Code smells to avoid for a healthy codebase

Code smells to avoid for a healthy codebase

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We often write code to the best of our knowledge, but slowly over the weeks, we get a feeling that something is not right. We sense some discomfort with the code but still do not understand clearly what the problem is.

This intuition is correct and relatable. These are bad practices, also known as code smells.

As a developer, we should be smart enough to sense this code smells even before writing our code. This not only leads to cleaner solutions but also increases the productivity of our team and simplifies code maintenance over the long run.

Here are some common code smells that once should pay attention to while coding.

Duplicated code

Imagine a situation where we want to change functionality. We realise that the code that needs to be modified is lying in multiple places and we need to visit each section and update the same code to avoid any bugs. This gets frustrating for any developer and impacts the ease of code maintenance. 

This common anti-pattern present in very professional codebases too, and one should try to eliminate it as much as possible to keep the code clean and avoid changes in the same code in different places if a feature changes.

There are different ways to help remove duplicated code, but the most common solution and the easiest is to create a new function to encapsulate that logic.

In case the code is somewhat similar and is not exactly the same, one should be able to rearrange the code so the similar items are all together for easy extraction.

Remember the DRY principle (Don’t repeat yourself).

Long Functions

To write all the code in just a single method sounds easy and quick, but this habit can result in bad user readability and debugging.

Writing code for humans is the golden rule of being a good programmer. Long functions/methods are one of the worst enemies of this mindset since they make our code less readable.

Functions need to be descriptive about what they do and must follow the Single Responsibility Principle (S from the SOLID Principles). It should focus on a single and isolated task so that we can reuse them when necessary.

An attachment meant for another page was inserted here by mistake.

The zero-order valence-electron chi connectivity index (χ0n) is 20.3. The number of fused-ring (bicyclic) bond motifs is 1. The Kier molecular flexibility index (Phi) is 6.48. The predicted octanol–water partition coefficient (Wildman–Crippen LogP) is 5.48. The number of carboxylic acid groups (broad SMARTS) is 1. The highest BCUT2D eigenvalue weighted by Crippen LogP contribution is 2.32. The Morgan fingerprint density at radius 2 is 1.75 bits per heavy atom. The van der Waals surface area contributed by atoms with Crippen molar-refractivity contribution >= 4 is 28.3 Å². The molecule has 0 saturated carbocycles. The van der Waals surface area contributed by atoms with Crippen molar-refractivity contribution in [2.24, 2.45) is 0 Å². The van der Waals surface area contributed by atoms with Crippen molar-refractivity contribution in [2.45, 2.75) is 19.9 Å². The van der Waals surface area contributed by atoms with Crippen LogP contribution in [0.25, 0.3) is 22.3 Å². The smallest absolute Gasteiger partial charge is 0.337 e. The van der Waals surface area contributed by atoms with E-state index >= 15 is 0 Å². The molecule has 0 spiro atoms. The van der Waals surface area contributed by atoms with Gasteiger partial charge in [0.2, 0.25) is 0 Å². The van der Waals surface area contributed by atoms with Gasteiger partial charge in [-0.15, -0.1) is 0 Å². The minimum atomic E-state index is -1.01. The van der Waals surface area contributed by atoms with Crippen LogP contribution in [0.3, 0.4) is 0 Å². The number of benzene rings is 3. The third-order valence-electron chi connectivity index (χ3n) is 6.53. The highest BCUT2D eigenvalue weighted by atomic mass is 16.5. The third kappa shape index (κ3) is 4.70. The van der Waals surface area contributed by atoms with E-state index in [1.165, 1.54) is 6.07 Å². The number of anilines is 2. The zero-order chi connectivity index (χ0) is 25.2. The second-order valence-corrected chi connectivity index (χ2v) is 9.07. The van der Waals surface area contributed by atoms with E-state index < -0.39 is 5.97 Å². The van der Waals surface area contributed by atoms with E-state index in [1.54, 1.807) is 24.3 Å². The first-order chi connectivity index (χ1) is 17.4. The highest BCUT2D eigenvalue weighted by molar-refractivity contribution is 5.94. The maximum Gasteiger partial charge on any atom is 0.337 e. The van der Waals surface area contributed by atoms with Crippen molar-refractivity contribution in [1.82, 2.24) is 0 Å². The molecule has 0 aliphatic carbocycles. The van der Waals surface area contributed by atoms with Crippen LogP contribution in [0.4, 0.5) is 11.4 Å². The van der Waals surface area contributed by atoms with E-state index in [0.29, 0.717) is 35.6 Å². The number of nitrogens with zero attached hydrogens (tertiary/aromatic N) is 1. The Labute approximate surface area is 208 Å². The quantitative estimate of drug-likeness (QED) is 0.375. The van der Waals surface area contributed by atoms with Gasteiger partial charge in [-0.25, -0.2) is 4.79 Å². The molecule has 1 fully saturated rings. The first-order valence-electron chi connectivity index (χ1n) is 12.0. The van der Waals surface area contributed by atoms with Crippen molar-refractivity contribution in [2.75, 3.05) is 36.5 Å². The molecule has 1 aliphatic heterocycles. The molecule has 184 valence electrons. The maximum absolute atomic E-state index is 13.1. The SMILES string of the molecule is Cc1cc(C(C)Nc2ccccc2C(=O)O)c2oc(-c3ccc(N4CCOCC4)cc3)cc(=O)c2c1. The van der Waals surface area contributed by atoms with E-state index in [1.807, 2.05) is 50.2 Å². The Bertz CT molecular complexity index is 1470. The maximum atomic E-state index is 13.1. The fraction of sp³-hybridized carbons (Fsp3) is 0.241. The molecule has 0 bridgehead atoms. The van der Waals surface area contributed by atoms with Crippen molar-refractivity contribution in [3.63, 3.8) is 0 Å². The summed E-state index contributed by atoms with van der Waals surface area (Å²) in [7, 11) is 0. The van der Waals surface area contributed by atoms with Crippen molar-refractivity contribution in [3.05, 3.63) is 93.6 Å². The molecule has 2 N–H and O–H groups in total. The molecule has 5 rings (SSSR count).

The code becomes less maintainable when the number of lines in it increases and thus increasing its complexity.

The quickest way to avoid this is to identify a definable logic and extract that into a new function that can be given a simple name.

Long parameter lists

Have you ever seen a method that takes 6, or 7 or more parameters? Do you believe it creates a lot of confusion about the order and type of arguments?

Well, modern-day IDEs help us with hints to indicate what the method wants exactly and at what point; but this is being exploited by the new developers. Having such a long list is not only prone to bugs but also reduces readability.

We could usually solve this problem by introducing a parameter objectIt consists of combining the long list of parameters that fit together into a new object and pass it as a unique argument. In other words, it is also known as removing data clumps. This has many benefits since we can define the parameter object before the function call and the property order is irrelevant. 

In newer programming languages, like Kotlin, we can have a default value for the parameters and thus pass only the ones relevant at the time of function invocation.

Too many comments

Good code is self-explanatory. Having better naming conventions, abstractions and indentations can very well display the logic of the code.

It is preferable to have cleaner coding habits than having bad ones and trying to cover them up using comments.

Too many comments increase the time to understand the code and thus reduces the turn around time to add new features or fix issues. It also increases the file size and maintainability of the code base as the developers now have to update both code and comments.